The US Navy's interest in vertical take-off and landing (VTOL) unmanned air vehicles (UAV) is being rekindled with a competitive fly-off, which is expected to lead to the service fielding a UAV to supplement the Alliant Techsystems Outrider Tactical UAV.

US Navy plans for a maritime VTOL UAV were shelved five years ago because of budget constraints. Interest has been resurrected, however, because of a funding windfall and growing interest within USN circles in a VTOL UAV.

Congressional backers of the substantially improved Bombardier Canadair CL-227 Sentinel, dubbed the Puma, added $15 million to the Department of Defense's (DoD) fiscal year 1997 budget to test the drone further. The DoD instead won permission to use the funding to conduct land-based and at-sea trials of as many as three VTOL UAVs.

While saying that the USN and US Marine Corps are "fully committed" to the Outrider, Adm. Jay Johnson, the Chief of Naval Operations, adds that a VTOL UAV may be "part of a tactical capability solution".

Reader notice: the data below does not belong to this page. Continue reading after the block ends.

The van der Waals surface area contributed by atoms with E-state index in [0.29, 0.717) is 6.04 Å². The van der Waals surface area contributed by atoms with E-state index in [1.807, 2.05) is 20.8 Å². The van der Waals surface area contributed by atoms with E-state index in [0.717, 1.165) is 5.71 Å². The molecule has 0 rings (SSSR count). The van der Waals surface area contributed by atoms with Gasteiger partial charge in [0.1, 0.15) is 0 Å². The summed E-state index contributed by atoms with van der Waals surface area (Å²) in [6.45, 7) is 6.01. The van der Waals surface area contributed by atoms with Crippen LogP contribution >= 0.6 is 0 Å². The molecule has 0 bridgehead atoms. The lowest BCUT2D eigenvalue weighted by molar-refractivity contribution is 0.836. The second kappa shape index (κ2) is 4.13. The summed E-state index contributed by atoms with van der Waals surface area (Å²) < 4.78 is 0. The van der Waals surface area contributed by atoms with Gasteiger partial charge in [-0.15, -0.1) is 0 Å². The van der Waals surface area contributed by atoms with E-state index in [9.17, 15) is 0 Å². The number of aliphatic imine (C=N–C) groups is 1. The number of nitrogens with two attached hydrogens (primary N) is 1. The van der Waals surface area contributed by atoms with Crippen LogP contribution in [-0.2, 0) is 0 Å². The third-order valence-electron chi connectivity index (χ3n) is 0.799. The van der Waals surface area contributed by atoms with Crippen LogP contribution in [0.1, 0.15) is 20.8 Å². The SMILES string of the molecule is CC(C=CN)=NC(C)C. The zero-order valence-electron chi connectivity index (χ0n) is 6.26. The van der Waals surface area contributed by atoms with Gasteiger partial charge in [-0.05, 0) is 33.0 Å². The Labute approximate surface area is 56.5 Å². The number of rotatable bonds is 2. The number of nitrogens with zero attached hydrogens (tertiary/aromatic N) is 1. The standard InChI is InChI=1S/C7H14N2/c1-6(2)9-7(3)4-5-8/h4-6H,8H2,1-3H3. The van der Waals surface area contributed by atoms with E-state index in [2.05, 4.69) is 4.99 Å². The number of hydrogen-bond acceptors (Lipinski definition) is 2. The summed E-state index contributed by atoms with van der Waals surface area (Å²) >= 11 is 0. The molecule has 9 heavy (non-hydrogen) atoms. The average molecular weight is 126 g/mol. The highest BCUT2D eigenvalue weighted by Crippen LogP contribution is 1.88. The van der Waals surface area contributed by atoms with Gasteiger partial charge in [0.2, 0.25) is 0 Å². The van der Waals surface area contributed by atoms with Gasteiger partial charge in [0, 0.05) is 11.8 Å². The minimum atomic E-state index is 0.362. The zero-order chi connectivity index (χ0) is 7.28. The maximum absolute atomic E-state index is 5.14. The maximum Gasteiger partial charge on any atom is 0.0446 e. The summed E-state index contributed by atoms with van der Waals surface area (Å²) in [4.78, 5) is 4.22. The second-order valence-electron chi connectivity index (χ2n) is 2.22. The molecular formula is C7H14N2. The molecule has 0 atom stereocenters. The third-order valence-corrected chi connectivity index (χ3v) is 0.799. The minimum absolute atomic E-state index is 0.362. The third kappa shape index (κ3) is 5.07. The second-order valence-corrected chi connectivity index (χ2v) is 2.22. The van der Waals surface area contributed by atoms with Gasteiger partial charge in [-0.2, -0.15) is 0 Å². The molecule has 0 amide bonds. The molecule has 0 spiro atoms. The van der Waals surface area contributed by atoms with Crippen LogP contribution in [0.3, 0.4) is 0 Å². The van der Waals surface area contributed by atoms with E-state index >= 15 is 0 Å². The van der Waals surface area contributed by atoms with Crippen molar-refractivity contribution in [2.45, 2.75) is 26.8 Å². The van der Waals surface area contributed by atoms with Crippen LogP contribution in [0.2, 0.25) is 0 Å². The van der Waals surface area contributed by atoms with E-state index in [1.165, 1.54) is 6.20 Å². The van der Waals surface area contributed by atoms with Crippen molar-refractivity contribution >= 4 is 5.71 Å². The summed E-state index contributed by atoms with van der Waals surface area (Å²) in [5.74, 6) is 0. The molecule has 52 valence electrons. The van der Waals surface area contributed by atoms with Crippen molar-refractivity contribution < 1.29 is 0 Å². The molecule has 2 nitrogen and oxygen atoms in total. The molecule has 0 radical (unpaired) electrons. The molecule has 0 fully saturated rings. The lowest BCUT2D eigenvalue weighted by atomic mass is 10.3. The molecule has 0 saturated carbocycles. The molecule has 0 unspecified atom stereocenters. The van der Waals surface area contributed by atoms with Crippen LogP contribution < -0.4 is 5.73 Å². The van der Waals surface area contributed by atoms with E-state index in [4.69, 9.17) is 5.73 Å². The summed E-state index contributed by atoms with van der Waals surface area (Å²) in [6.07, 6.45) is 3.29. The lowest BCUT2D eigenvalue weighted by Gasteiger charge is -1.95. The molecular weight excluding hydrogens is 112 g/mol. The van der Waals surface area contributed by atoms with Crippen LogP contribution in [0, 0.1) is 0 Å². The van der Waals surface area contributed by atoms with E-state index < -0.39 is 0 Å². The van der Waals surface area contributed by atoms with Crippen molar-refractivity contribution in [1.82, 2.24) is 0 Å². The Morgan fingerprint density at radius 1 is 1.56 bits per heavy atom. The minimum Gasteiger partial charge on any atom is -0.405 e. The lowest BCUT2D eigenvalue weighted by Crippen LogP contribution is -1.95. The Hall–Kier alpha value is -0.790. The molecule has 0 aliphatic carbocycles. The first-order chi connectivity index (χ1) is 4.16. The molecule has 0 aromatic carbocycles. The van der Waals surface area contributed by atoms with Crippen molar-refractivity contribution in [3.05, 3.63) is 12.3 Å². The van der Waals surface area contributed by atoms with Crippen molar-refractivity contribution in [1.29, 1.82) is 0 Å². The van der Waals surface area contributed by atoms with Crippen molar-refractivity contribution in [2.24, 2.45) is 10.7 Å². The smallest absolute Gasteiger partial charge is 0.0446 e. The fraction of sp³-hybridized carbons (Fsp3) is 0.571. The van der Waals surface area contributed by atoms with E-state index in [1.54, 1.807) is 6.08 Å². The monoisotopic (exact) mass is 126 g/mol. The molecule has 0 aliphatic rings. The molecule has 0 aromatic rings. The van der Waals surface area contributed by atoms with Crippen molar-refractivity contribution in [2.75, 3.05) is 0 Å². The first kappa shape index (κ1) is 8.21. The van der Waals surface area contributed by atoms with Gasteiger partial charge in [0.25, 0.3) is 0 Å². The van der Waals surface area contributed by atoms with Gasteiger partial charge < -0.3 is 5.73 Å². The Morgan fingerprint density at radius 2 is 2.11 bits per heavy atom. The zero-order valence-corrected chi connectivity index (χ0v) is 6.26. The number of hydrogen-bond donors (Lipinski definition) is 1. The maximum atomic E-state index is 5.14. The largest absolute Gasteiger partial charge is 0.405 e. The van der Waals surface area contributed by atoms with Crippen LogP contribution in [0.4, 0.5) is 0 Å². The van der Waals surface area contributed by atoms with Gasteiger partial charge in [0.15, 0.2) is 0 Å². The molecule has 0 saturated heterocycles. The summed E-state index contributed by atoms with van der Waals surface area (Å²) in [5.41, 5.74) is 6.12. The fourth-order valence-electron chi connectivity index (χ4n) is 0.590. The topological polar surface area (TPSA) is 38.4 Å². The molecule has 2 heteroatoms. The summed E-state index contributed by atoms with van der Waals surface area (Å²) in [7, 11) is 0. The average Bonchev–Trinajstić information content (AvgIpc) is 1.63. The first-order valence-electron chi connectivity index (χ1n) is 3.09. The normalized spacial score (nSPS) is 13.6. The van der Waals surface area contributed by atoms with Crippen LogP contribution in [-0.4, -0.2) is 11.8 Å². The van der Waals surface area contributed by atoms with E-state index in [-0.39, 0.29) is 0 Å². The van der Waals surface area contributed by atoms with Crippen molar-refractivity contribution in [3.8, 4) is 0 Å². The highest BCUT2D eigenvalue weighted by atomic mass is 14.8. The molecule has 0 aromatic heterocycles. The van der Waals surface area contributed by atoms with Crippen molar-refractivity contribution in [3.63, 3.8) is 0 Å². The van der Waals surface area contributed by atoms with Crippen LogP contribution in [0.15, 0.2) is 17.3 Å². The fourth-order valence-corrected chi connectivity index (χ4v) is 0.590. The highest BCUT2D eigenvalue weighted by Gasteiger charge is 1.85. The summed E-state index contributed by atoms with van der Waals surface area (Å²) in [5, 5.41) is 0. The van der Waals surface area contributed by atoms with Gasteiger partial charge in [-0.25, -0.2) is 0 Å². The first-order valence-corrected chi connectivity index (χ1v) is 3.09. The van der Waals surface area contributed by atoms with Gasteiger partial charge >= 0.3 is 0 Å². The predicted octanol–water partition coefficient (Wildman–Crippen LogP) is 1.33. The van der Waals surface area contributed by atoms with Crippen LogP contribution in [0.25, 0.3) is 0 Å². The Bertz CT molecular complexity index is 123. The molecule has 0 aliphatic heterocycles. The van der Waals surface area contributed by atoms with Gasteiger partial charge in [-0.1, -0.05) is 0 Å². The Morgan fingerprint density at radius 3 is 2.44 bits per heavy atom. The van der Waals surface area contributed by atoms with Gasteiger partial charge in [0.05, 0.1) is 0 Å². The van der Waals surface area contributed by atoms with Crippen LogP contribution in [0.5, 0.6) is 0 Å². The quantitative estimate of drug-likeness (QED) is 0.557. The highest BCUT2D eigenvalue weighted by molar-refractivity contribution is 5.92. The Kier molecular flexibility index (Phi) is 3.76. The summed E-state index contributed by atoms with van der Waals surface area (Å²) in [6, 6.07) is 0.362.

"Whether Outrider is successful or not, we believe it is important to determine if there are valid fleet requirements for a VTOL UAV, which may well provide important capabilities to our naval expeditionary forces that fixed-wing UAVs can't provide," he says.

USN fleet commanders unanimously backed fielding of a VTOL UAV to supplement the Outrider, which they say is the USN's "number one UAV requirement".

The USN will conduct a VTOL land-based flight demonstration with an option for sea-trials.

A draft request for proposals (RFP) will be issued shortly by the USN, with the formal RFP following in June.

Industry sources believe that six-month contracts will be awarded in October to as many as three firms for a land-based flight demonstration.

Bell Helicopter Textron is expected to offer its Eagle Eye UAV in a fly-off which is likely to include the Puma. Boeing is also believed to be interested in the project, with the Heliwing tail-sitter drone, and Dornier with the Seamos UAV.

Source: Flight International